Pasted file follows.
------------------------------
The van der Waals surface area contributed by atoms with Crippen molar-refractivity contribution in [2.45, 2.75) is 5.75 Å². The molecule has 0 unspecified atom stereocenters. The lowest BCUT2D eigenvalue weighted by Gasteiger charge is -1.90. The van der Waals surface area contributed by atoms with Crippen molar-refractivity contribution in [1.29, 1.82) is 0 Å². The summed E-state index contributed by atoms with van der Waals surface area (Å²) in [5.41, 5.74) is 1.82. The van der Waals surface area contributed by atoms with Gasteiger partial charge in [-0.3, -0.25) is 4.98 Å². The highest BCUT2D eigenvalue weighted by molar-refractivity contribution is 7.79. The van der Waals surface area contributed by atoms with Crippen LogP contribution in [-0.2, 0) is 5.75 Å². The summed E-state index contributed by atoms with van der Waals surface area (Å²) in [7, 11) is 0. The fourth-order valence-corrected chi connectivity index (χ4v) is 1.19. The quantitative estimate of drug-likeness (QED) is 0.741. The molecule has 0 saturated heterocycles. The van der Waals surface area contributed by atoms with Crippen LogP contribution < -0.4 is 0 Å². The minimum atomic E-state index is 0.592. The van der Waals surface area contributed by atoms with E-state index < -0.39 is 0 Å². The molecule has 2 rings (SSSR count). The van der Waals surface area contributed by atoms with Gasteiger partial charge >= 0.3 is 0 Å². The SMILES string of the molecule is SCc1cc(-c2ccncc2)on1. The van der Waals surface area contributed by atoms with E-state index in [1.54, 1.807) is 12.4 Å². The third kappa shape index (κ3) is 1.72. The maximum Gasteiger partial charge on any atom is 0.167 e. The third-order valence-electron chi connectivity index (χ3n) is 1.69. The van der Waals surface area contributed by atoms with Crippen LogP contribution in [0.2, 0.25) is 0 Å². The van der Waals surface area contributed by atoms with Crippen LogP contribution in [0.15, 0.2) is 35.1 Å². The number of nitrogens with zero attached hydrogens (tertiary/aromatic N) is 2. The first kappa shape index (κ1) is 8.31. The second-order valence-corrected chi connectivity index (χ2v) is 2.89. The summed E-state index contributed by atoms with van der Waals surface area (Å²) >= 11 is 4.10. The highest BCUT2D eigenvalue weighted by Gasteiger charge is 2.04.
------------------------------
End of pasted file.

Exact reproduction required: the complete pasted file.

The van der Waals surface area contributed by atoms with Crippen molar-refractivity contribution in [2.45, 2.75) is 5.75 Å². The molecule has 0 unspecified atom stereocenters. The lowest BCUT2D eigenvalue weighted by Gasteiger charge is -1.90. The van der Waals surface area contributed by atoms with Crippen molar-refractivity contribution in [1.29, 1.82) is 0 Å². The summed E-state index contributed by atoms with van der Waals surface area (Å²) in [5.41, 5.74) is 1.82. The van der Waals surface area contributed by atoms with Gasteiger partial charge in [-0.3, -0.25) is 4.98 Å². The highest BCUT2D eigenvalue weighted by molar-refractivity contribution is 7.79. The van der Waals surface area contributed by atoms with Crippen LogP contribution in [-0.2, 0) is 5.75 Å². The summed E-state index contributed by atoms with van der Waals surface area (Å²) in [7, 11) is 0. The fourth-order valence-corrected chi connectivity index (χ4v) is 1.19. The quantitative estimate of drug-likeness (QED) is 0.741. The molecule has 0 saturated heterocycles. The van der Waals surface area contributed by atoms with Crippen LogP contribution < -0.4 is 0 Å². The minimum atomic E-state index is 0.592. The van der Waals surface area contributed by atoms with E-state index < -0.39 is 0 Å². The molecule has 2 rings (SSSR count). The van der Waals surface area contributed by atoms with Gasteiger partial charge >= 0.3 is 0 Å². The SMILES string of the molecule is SCc1cc(-c2ccncc2)on1. The van der Waals surface area contributed by atoms with E-state index in [1.54, 1.807) is 12.4 Å². The third kappa shape index (κ3) is 1.72. The maximum Gasteiger partial charge on any atom is 0.167 e. The third-order valence-electron chi connectivity index (χ3n) is 1.69. The van der Waals surface area contributed by atoms with Crippen LogP contribution in [0.2, 0.25) is 0 Å². The van der Waals surface area contributed by atoms with Crippen LogP contribution in [0.15, 0.2) is 35.1 Å². The number of nitrogens with zero attached hydrogens (tertiary/aromatic N) is 2. The first kappa shape index (κ1) is 8.31. The second-order valence-corrected chi connectivity index (χ2v) is 2.89. The summed E-state index contributed by atoms with van der Waals surface area (Å²) >= 11 is 4.10. The highest BCUT2D eigenvalue weighted by Gasteiger charge is 2.04.